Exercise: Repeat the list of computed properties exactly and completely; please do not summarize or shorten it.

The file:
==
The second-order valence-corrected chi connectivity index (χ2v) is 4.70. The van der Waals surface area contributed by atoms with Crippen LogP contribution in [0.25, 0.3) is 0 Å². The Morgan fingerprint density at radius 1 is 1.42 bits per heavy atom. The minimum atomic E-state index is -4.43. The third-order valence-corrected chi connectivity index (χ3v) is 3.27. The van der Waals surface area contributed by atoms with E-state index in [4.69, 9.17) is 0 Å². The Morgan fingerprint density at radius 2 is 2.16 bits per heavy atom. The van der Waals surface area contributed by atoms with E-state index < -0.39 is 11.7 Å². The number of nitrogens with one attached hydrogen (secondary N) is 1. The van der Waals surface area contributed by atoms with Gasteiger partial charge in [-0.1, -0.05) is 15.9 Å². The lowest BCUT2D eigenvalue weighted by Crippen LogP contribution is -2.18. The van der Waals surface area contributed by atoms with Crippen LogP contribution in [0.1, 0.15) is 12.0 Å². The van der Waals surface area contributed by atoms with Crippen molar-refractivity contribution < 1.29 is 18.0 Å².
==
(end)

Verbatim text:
The second-order valence-corrected chi connectivity index (χ2v) is 4.70. The van der Waals surface area contributed by atoms with Crippen LogP contribution in [0.25, 0.3) is 0 Å². The Morgan fingerprint density at radius 1 is 1.42 bits per heavy atom. The minimum atomic E-state index is -4.43. The third-order valence-corrected chi connectivity index (χ3v) is 3.27. The van der Waals surface area contributed by atoms with E-state index in [4.69, 9.17) is 0 Å². The Morgan fingerprint density at radius 2 is 2.16 bits per heavy atom. The van der Waals surface area contributed by atoms with E-state index < -0.39 is 11.7 Å². The number of nitrogens with one attached hydrogen (secondary N) is 1. The van der Waals surface area contributed by atoms with Gasteiger partial charge in [-0.1, -0.05) is 15.9 Å². The lowest BCUT2D eigenvalue weighted by Crippen LogP contribution is -2.18. The van der Waals surface area contributed by atoms with Crippen LogP contribution in [0.1, 0.15) is 12.0 Å². The van der Waals surface area contributed by atoms with Crippen molar-refractivity contribution < 1.29 is 18.0 Å².